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Using Adobe ColdFusion version 8 and below, all my cfqueries are wrapped in a try catch that calls a function in database.cfc called "CatchError".

   <cfquery datasource="myDatasource">
   UPDATE TableName SET
   WHERE ID = <cfqueryparam cfsqltype="cf_sql_integer" value="#arguments.ID#">
      <cfset local.result = Variables.objDatabase.CatchError(cfcatch)>

Q1: Is there a good general purpose error catcher that's been written that takes into account all the different exception types (Any, Application, Database, Expression, Lock, MissingInclude, Object, Security, Template and SearchEngine)?

Q2: I'm thinking I would like to log these errors as well, maybe not to a text file but to a database. Of course, you see the problem with that...logging database errors in the database...

Q3: And I might want to email someone if it's this session's first error.

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2 Answers 2

up vote 2 down vote accepted

I think your questions apply to error handling in general, so you may find some useful answers in language-agnostic questions.

1. Soldarnal has answered question 1 and I would tend to agree - it's a lot of work to try catch every location where an error may occur such as database interaction, and better to have a global error handler which catches all errors and use try/catches in places where there is a highish likelyhood of an error occurring and you want execution to continue (generally if your site can't access your database it's a bit stuck).

2. Regarding logging, cflog is the most robust as you can almost always log to a file unless there's severe problems with your server. cfmail is next - the server should queue any mails it can't send though there's more to go wrong. Next is cfhttp you can log your errors to an external site, though it will need to be up when the error is sent or you'll lose it. Finally you can log to a database, but again if that's down your stuck.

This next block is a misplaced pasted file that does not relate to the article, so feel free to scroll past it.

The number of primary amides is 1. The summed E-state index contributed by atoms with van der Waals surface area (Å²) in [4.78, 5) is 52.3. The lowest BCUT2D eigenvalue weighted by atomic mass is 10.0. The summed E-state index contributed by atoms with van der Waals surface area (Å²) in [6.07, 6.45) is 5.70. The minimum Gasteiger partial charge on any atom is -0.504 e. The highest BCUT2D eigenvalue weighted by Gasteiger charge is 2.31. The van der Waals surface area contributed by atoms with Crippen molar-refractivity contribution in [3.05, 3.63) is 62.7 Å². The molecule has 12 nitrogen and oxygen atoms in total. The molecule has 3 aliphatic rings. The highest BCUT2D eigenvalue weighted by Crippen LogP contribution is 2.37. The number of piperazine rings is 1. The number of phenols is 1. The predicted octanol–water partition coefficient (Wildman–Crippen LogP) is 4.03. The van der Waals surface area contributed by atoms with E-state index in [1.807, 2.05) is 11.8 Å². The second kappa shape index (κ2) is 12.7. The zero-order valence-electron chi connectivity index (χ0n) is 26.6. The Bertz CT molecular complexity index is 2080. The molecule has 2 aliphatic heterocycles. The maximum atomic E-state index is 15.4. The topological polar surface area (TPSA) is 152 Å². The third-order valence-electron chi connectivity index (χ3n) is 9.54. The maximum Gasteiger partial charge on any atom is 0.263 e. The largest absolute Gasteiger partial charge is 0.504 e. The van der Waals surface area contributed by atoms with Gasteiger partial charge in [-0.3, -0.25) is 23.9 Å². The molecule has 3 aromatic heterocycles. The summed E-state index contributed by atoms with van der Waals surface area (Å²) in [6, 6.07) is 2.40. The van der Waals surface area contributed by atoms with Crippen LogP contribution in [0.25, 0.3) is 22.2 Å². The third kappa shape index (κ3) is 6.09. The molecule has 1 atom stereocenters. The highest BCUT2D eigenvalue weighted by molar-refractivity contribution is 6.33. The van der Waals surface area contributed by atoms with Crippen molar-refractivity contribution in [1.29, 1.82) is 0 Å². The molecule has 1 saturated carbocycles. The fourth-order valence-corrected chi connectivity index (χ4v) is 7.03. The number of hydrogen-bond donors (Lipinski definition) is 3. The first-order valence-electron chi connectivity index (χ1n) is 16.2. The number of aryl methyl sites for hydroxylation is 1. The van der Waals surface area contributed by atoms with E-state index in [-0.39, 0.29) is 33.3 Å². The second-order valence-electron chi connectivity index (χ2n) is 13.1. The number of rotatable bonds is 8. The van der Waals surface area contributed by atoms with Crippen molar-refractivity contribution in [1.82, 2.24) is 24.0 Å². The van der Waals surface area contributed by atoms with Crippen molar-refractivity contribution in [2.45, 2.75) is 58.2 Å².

You could use a combination e.g. log errors to a database, unless the database is unavailable then log to files and reinsert the errors into the database when it's back up.

3. If you're tracking errors e.g. in a database or via an external service, you should be able to configure this to send you emails on the first error or cfmail will allow you to send mail on all errors. We use a custom built error handling script, but there may be some floating around the web.

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In your application.cfc, in the OnRequestStart function, you can add this line:

<cferror type="EXCEPTION" exception="any" template="act-error.cfm">

Typically on act-error.cfm you want to show the user html that indicates they have encountered an unhandled exception (in more friendly language) along with some friendly links. Also, on act-error you can still access all the variables, including the error variable to do what you want (log, email, update a session variable etc...).

Obviously, as you state, logging to a database will fail if the original error was that the database was down. But, in case you were unaware, there are exception logs in the ColdFusion admin you can enable to log problems like that.

Edit - Here is a general handler using the cferror approach: http://www.bennadel.com/blog/932-Ask-Ben-Handling-Errors-With-ColdFusion-CFError.htm

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If you're using application.cfc, you should be using onError (livedocs.adobe.com/coldfusion/8/htmldocs/…), not cferror. Otherwise, that's like using a screwdriver to pound in a nail -- it might work, but you're using your tools incorrectly. –  Eric Kolb Feb 23 '10 at 16:18
I'm curious why OnError is better? I prefer not to use it because I don't like having html output in my application.cfc. –  Soldarnal Feb 23 '10 at 16:57
It's not "better", per se, but it is the error handling mechanism that is associated with the application.cfc framework. Consider it an exercise in occam's razor - the simplest explanations are usually the best. If you hear hooves, you'll think "horse" and not "zebra". If another developer sees application.cfc, they'll think "onError", not "cferror". The onError method does also have the advantage of being truly ubiquitous; an error that occurs before a cferror call would be unhandled. By the by, you can just as easily use a cfinclude from within the body of the onError handler if you prefer. –  Eric Kolb Feb 23 '10 at 18:23

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